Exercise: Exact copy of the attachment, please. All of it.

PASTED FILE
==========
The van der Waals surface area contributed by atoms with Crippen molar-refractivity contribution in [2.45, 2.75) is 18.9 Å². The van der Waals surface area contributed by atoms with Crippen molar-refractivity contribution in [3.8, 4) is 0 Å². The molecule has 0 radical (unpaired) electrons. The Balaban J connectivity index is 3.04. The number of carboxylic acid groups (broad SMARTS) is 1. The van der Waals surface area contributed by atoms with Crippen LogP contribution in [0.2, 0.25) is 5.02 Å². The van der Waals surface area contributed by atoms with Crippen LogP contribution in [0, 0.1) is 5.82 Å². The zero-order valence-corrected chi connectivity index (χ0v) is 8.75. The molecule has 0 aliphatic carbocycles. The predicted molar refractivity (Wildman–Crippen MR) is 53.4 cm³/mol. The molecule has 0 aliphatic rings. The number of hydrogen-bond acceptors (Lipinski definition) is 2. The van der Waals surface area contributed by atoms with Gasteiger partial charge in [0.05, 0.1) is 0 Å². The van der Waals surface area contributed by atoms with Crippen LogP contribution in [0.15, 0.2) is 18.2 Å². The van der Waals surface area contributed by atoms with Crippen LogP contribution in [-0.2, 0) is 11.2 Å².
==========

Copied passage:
The van der Waals surface area contributed by atoms with Crippen molar-refractivity contribution in [2.45, 2.75) is 18.9 Å². The van der Waals surface area contributed by atoms with Crippen molar-refractivity contribution in [3.8, 4) is 0 Å². The molecule has 0 radical (unpaired) electrons. The Balaban J connectivity index is 3.04. The number of carboxylic acid groups (broad SMARTS) is 1. The van der Waals surface area contributed by atoms with Crippen LogP contribution in [0.2, 0.25) is 5.02 Å². The van der Waals surface area contributed by atoms with Crippen LogP contribution in [0, 0.1) is 5.82 Å². The zero-order valence-corrected chi connectivity index (χ0v) is 8.75. The molecule has 0 aliphatic carbocycles. The predicted molar refractivity (Wildman–Crippen MR) is 53.4 cm³/mol. The molecule has 0 aliphatic rings. The number of hydrogen-bond acceptors (Lipinski definition) is 2. The van der Waals surface area contributed by atoms with Gasteiger partial charge in [0.05, 0.1) is 0 Å². The van der Waals surface area contributed by atoms with Crippen LogP contribution in [0.15, 0.2) is 18.2 Å². The van der Waals surface area contributed by atoms with Crippen LogP contribution in [-0.2, 0) is 11.2 Å².